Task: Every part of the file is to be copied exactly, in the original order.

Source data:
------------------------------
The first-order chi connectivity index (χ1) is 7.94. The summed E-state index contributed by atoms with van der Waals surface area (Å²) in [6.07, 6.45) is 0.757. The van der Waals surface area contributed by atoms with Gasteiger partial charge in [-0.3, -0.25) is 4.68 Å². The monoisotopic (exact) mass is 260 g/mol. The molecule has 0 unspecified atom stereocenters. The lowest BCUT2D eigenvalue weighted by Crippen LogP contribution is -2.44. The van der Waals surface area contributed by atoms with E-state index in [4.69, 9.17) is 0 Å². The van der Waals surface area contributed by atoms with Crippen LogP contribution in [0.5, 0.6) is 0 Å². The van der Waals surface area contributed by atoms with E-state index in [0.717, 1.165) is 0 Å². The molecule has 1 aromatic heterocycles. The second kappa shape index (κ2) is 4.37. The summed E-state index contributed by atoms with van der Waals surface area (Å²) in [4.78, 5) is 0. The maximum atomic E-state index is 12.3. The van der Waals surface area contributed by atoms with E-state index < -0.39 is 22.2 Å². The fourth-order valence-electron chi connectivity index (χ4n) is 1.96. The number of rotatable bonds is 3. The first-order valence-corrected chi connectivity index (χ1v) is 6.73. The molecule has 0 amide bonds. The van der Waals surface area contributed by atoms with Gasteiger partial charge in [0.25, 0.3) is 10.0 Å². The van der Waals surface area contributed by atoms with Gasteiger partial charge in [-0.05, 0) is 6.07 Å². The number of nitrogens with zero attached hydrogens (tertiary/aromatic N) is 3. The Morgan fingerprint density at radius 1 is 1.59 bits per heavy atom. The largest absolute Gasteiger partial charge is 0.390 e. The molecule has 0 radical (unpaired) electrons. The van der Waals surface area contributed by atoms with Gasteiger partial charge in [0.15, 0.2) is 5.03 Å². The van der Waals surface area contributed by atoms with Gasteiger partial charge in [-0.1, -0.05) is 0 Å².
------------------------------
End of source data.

The first-order chi connectivity index (χ1) is 7.94. The summed E-state index contributed by atoms with van der Waals surface area (Å²) in [6.07, 6.45) is 0.757. The van der Waals surface area contributed by atoms with Gasteiger partial charge in [-0.3, -0.25) is 4.68 Å². The monoisotopic (exact) mass is 260 g/mol. The molecule has 0 unspecified atom stereocenters. The lowest BCUT2D eigenvalue weighted by Crippen LogP contribution is -2.44. The van der Waals surface area contributed by atoms with E-state index in [4.69, 9.17) is 0 Å². The van der Waals surface area contributed by atoms with Crippen LogP contribution in [0.5, 0.6) is 0 Å². The van der Waals surface area contributed by atoms with E-state index in [0.717, 1.165) is 0 Å². The molecule has 1 aromatic heterocycles. The second kappa shape index (κ2) is 4.37. The summed E-state index contributed by atoms with van der Waals surface area (Å²) in [4.78, 5) is 0. The maximum atomic E-state index is 12.3. The van der Waals surface area contributed by atoms with E-state index < -0.39 is 22.2 Å². The fourth-order valence-electron chi connectivity index (χ4n) is 1.96. The number of rotatable bonds is 3. The first-order valence-corrected chi connectivity index (χ1v) is 6.73. The molecule has 0 amide bonds. The van der Waals surface area contributed by atoms with Gasteiger partial charge in [0.25, 0.3) is 10.0 Å². The van der Waals surface area contributed by atoms with Gasteiger partial charge in [-0.05, 0) is 6.07 Å². The number of nitrogens with zero attached hydrogens (tertiary/aromatic N) is 3. The Morgan fingerprint density at radius 1 is 1.59 bits per heavy atom. The largest absolute Gasteiger partial charge is 0.390 e. The molecule has 0 radical (unpaired) electrons. The van der Waals surface area contributed by atoms with Gasteiger partial charge in [0.15, 0.2) is 5.03 Å². The van der Waals surface area contributed by atoms with Gasteiger partial charge in [-0.1, -0.05) is 0 Å².